On the other hand, respondents chose Microsoft as the Company of the Year (2021). The Satya Nadella-led company touched the trillion-mark this year and introduced notable upgrades. The most notable is the Windows 11 OS update that succeeds Windows 10.
Facebook pays 1.7 Cr fine to Russia after failing to delete content Moscow deems illegal
In the latest legal tussle with Russia over controversial social media regulation laws, Facebook paid 17 million roubles (Rs 1.7 Crore) for failing to remove content deemed illegal by Moscow. With a threat of potential larger fines looming, Facebook parent company Meta, owned by Mark Zuckerberg, is scheduled to face court next week over repeated violations of Russian legislation on content, Interfax News Agency reported. As per the latest updates, the social media giant could be fined a percentage of its annual revenue.
In October, Moscow sent state bailiffs to enforce the collection of 17 million roubles. Meanwhile, as per Interfax report citing a federal bailiffs’ database, on Sunday, there were more enforcement proceedings against the company. Apart from the popular social media app, Telegram has also paid 15 million roubles in fines for failing to comply with the Russian social media legislations that came into force in 2016.
Facebook pays $53k to Russia for refusing controversial social media laws
It is pertinent to mention that Facebook has locked horns with Moscow earlier in November, resulting in it paying 4 million roubles ($53,000) over its refusal to adhere to Russian data localisation laws, the Moscow Times reported. The Moscow court on November 25 had said that Facebook paid the fine levied in February, following which all proceedings against the US-based social media giant. The payment comes against the litigation filed against the company in 2018, alongside Twitter. The tech companies were also forced to pay an additional 3000 rubles ($40) for failing to comply with user data sharing rules as per the law. The Russian authorities have also previously blocked LinkedIn, owned by Microsoft, for failing to abide by the laws.
Russian social media laws
As per Moscow Times, under the Russian social media regulation laws, all foreign technology companies are required to store data related to Russian customers and users on servers located in Russia. Additionally, the Russian tech companies will also have to share encryption data with the federal authorities as well as record user calls, messages and civil society group conversation records. The apparatus is said to be a severe breach of privacy rights and unfettered back-door access to personal data that could be used to harass Kremlin critics.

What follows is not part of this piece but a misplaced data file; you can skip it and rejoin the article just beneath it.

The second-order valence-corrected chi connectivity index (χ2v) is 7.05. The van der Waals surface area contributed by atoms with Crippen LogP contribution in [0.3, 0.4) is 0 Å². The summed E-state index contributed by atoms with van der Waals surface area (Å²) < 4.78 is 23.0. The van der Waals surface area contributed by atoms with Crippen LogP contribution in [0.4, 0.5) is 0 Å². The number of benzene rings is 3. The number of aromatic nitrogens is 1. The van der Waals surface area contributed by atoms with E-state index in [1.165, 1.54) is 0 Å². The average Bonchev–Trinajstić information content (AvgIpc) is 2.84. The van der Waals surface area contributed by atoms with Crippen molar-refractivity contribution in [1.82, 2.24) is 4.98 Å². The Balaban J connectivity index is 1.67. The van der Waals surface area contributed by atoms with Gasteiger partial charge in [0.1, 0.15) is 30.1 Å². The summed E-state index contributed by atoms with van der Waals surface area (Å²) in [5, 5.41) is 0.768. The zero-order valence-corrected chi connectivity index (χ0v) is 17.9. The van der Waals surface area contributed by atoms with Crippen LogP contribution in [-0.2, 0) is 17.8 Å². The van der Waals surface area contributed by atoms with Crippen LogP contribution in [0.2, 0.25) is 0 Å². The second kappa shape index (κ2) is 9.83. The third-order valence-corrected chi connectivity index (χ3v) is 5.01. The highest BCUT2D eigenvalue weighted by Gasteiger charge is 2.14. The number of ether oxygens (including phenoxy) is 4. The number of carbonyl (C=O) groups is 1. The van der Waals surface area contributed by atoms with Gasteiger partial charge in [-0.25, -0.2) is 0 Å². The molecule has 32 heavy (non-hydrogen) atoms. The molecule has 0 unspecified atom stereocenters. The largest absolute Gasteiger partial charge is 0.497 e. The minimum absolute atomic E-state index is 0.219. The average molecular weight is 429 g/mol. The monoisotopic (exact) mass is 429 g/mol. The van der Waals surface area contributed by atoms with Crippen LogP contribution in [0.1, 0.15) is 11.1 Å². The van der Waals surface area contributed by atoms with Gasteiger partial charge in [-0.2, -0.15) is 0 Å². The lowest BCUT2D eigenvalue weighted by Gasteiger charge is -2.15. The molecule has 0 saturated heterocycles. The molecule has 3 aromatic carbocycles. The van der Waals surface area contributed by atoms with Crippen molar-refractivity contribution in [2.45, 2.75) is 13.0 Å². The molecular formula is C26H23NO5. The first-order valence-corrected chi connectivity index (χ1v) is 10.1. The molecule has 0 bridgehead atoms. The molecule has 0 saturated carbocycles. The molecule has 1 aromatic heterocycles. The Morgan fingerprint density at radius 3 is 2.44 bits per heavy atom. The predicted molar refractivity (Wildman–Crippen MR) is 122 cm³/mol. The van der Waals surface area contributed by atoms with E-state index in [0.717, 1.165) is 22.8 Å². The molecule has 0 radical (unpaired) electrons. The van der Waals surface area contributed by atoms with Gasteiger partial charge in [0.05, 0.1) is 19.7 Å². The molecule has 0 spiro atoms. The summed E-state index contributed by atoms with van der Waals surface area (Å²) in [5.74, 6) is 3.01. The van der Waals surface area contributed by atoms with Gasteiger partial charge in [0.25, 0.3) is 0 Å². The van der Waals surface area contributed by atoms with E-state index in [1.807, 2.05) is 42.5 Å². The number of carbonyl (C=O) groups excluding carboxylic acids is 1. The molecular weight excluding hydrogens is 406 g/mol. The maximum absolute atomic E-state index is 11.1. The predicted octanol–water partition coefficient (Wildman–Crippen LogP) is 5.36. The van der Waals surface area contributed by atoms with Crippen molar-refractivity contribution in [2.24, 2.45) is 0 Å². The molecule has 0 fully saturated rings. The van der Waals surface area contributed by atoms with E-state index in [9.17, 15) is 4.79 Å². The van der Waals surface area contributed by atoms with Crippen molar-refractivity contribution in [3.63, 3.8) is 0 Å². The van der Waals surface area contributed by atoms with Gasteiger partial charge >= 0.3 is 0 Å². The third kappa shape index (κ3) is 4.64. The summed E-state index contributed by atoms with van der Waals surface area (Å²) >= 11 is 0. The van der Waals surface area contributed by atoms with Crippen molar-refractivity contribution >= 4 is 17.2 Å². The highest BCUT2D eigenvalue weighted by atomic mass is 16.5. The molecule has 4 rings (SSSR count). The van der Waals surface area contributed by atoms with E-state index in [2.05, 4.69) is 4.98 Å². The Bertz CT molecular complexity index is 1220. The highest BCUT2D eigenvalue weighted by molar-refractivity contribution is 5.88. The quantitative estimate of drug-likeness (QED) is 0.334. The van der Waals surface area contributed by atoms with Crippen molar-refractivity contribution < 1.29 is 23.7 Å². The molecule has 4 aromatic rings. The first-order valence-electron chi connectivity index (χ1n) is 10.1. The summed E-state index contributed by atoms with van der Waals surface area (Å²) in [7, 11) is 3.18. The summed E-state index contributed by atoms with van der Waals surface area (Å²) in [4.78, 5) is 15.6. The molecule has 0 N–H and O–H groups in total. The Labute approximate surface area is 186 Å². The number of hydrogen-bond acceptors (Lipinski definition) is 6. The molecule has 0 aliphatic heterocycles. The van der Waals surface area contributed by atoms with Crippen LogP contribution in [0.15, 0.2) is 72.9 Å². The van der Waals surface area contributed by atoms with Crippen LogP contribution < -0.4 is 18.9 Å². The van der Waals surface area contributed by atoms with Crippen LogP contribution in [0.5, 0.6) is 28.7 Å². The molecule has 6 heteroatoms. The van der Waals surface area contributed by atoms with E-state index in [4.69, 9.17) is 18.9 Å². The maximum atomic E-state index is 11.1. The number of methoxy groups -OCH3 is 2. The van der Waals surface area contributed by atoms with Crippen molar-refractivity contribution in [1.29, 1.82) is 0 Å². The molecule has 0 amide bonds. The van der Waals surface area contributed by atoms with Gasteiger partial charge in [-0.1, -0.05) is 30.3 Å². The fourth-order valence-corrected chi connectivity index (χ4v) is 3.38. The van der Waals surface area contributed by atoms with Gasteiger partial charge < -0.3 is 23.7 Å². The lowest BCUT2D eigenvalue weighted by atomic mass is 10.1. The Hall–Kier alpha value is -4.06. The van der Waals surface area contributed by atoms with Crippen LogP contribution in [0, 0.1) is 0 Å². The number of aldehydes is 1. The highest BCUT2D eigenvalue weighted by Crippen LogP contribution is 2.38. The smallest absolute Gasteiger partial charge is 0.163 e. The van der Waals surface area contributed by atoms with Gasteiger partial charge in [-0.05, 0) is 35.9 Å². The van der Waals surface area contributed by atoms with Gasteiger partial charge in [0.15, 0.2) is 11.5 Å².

Facebook Messenger Is Launching a Split Payments Feature for Users to Quickly Share Expenses
Meta has announced the arrival of a new Split Payments feature in Facebook Messenger. This feature, as the name suggests, will let you calculate and split expenses with others right from Facebook Messenger. This feature essentially looks to bring an easier method to share the cost of bills and expenses — for example, splitting a dinner bill with friends. Using this new Split Payment feature, Facebook Messenger users will be able to split bills evenly or modify the contribution for each individual, including their own.
The company took to its blog post to announce the new Split Payment feature in Facebook Messenger. 9to5Mac reports that this new bill splitting feature is still in beta and will be exclusive to US users at first. The rollout will begin early next week. As mentioned, it will help users share the cost of bills, expenses, and payments. This feature is especially useful for those who share an apartment and need to split the monthly rent and other expenses with their mates. It could also come handy at a group dinner with many people.
With Split Payments, users can add the number of people the expense needs to be divided with and, by default, the amount entered will be divided in equal parts. A user can also modify each person’s contribution including their own. To use Split Payments, click the Get Started button in a group chat or the Payments Hub in Messenger. Users can modify the contribution in the Split Payments option and send a notification to all the users who need to make payments. After entering a personalised message and confirming your Facebook Pay details, the request will be sent and viewable in the group chat thread.
Once someone has made the payment, you can mark their transaction as ‘completed’. The Split Payment feature will automatically take into account your share as well and calculate the amount owed accordingly.
Tasneem Akolawala is a Senior Reporter for Gadgets 360. Her reporting expertise encompasses smartphones, wearables, apps, social media, and the overall tech industry. She reports out of Mumbai, and also writes about the ups and downs in the Indian telecom sector. Tasneem can be reached on Twitter at @MuteRiot, and leads, tips, and releases can be sent to email@example.com.